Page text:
Climate Action

Rise in global wind speeds set to boost renewable energy power

A new study has found that an increase in global wind speeds is set to give a boost to green energy.

  • 19 November 2019
  • Rachel Cooper

A new study has found that an increase in global wind speeds is set to give a boost to green energy.

The research, led by a team at Princeton University, found that as average daily wind speeds are picking up across the globe, it is helping wind power generation.

The paper, published in Nature Climate Change, showed that while wind speeds decreased by about 2.3% per decade beginning in 1978, since 2010 wind speeds have increased at a rate that is nearly three times faster.

This is having an impact on renewable power. The researchers calculated that a typical wind turbine receiving the global average wind would have produced about 17% more energy in 2017 than in 2010.

Using climate indices to project future wind speeds, they found this trend is set to continue, predicting a 37% increase by 2024.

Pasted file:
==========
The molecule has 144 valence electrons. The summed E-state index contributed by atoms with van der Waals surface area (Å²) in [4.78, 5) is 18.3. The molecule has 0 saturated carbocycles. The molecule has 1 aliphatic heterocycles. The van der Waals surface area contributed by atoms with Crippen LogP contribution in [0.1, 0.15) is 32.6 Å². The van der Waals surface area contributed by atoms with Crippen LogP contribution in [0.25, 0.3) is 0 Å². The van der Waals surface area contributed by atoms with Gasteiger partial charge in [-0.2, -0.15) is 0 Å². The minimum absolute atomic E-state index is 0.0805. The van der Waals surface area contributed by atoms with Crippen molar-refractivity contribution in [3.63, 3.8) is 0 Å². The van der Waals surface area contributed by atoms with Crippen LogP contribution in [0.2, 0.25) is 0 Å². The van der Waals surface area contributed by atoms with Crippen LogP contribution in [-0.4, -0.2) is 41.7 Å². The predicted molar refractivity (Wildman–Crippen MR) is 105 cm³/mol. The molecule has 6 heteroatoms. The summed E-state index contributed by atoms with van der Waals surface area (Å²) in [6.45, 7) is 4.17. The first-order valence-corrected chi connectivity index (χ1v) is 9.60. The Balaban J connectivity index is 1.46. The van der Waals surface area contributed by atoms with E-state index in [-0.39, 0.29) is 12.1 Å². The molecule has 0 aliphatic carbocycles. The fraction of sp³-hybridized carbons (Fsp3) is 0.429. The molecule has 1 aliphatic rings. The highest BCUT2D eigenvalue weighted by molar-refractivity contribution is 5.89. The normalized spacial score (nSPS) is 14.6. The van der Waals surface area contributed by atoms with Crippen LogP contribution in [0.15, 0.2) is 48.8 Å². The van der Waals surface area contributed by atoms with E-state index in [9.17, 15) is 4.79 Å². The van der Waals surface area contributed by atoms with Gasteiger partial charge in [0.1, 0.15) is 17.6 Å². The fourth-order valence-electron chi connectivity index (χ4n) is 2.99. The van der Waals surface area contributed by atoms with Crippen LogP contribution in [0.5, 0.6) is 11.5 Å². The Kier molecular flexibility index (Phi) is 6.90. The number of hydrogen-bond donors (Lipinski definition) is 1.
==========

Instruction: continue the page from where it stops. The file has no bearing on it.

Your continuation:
The researchers say that the wind speed trends may account for much of the United States’ increase in wind energy production efficiency from 2010 to 2017, whereas technological innovations in wind turbines may have played a smaller role than is often assumed, said Zhenzhong Zeng, who led the study as a postdoctoral researcher.

“We predict that the increasing wind speed trend will continue for 10 years, but we also show that because this is caused by ocean-atmosphere oscillations, maybe a decade later it will reverse again,”

“And since the lifespan of a wind turbine is usually 20 years at most, having reliable projections of wind speeds at particular locations could be crucial to making smart investments in wind power and increasing the global share of renewable energy.”

A recent report found that the immediate phase out of fossil fuels is crucial to keep global average temperature rise below 1.5 degrees Celsius.

Read the full report here.

Photograph: Princeton University